I have a dog named Trick, and I love essential oils. So I asked myself, “What are the best and worst essential oils to use around dogs?” While we have an excellent article about pets already, I wanted to get more specific about essential oils for dogs.
It turns out the answer is more complicated than the question.
Once I began my research, I ran into a ton of contradictory claims from various websites. I’m not about to take a risk and put my dog in danger, so I sought out the top 5 best and worst essential oils for dogs and compiled a list that I can reasonably rely on.
Research vs the Truth
The most crucial thing I learned from both my research and from my dog is that every dog is different. This is similar to how you might be allergic to a certain food while others eat that same food like there’s no tomorrow. Maybe you’re allergic to cats while your best friend cuddles with their cat all day.
We have to remember that dogs can be just as different.
This means taking responsibility and carefully observing our dogs whenever we diffuse an essential oil. Get to know your dog well by paying attention to their behavioral patterns. This will empower you to catch behaviors that are unusual.
You might ask yourself: Why should I be careful with essential oils around my dog? Essential oils are all-natural anyway, aren’t they? This brings us to the first point.
Your Dog’s Sense of Smell is Insane
You’ve probably heard that dogs have a powerful sense of smell, but did you know how powerful? Think 10,000 to 100,000 times more than our own. In fact, dogs have been reliably used to sniff out narcotics, weapons, and even cancer.
James Walker, former director of the Sensory Research Institute at Florida State University came to a shocking estimate to help us understand how powerful it really is. According to Walker, “If you make the analogy to vision, what you and I can see at a third of a mile, a dog could see more than 3,000 miles away and still see as well.”
While we humans possess up to six million olfactory receptors, dogs possess up to 300 million.
Beyond that, the part of a dog’s brain that analyzes smells is up to 40 times (proportionally) greater than ours. Although there is no way to know with certainty how well a dog can smell, and the debate on how well they can smell is still out, I prefer to stay on the safe side to avoid irritating my dog.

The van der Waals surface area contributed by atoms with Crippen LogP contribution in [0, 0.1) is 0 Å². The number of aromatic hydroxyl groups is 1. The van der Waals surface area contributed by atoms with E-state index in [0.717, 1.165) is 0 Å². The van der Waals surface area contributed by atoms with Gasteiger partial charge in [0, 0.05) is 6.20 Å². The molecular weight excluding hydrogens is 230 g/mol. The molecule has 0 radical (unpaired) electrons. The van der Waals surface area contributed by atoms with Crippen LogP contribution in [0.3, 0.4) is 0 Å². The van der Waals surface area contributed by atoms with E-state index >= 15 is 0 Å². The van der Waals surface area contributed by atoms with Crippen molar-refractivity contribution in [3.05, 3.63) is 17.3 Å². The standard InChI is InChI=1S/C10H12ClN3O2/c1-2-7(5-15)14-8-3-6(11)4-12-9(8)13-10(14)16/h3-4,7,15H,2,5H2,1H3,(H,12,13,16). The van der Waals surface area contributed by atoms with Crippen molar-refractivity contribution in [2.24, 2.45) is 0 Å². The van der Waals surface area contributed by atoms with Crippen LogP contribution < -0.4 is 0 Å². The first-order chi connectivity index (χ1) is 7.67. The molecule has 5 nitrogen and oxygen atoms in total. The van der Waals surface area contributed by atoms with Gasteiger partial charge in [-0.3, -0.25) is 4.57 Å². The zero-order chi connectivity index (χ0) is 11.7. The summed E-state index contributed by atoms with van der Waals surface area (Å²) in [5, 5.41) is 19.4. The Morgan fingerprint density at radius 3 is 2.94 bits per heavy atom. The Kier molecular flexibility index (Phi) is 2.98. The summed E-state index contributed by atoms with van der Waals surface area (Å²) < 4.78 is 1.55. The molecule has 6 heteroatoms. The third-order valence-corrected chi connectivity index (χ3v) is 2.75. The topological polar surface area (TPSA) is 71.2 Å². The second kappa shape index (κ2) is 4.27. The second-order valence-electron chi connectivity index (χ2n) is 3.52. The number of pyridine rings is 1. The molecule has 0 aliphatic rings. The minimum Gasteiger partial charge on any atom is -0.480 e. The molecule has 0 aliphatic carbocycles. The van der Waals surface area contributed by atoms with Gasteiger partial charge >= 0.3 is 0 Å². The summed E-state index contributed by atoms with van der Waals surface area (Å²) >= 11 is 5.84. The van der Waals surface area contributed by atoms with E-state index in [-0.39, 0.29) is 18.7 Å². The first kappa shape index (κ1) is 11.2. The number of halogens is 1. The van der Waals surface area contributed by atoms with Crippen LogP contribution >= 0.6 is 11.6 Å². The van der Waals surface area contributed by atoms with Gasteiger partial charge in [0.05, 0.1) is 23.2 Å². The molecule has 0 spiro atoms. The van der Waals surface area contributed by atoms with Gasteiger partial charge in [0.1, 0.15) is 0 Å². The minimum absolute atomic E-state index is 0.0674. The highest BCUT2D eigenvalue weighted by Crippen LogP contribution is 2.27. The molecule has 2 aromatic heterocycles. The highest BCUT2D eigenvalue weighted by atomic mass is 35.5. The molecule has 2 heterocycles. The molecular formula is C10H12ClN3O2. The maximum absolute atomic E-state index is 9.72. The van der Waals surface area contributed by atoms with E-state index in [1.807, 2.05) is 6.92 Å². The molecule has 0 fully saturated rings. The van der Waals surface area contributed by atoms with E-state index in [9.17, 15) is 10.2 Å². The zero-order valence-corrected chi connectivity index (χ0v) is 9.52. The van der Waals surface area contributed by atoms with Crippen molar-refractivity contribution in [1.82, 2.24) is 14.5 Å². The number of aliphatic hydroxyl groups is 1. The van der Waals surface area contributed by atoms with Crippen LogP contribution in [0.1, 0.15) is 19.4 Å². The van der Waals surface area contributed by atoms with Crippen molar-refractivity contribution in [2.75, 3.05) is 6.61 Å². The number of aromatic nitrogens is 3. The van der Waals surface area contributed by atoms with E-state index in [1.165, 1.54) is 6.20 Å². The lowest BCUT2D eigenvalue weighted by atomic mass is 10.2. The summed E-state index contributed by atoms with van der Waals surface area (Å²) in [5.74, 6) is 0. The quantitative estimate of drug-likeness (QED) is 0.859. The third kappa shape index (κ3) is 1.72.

Note: This article is only about diffusing essential oils as there are not enough conclusive studies to recommend applying essential oils onto your dog. Consult a professional in the field such as a veterinarian or a clinical aromatherapist specializing in animals before using essential oils for any pet.
With all of this in mind, let’s take a look at the best and worst essential oils for dogs.
The Best Essential Oils to Diffuse Around Dogs
The following essential oils are not deemed to be poisonous for any kind of pet by the Pet Poison Helpline.
Cedarwood - Goodbye, Fleas
Cedarwood Essential Oil has a woody, earthy scent. It is commonly diffused by dog owners to provide a calming and grounding aroma, which can also act as a natural pesticide and insect repellent. It is said to have anti-fungal and anti-bacterial properties, which may provide benefits to both you and your dog. Some claim it can act as an expectorant for dogs dealing with kennel cough, but the research is inconclusive.
Lavender - Hello, Tranquility
Lavender Essential Oil has a calming, floral scent. It can provide some dogs with the same relaxing qualities that it provides humans. When I put Lavender in the diffuser, Trick still moves around freely but seems less anxious. I prefer to add 4 drops of Lavender to my Work Genie II since it’s a compact diffuser, and I only want to diffuse a little bit to avoid overwhelming Trick.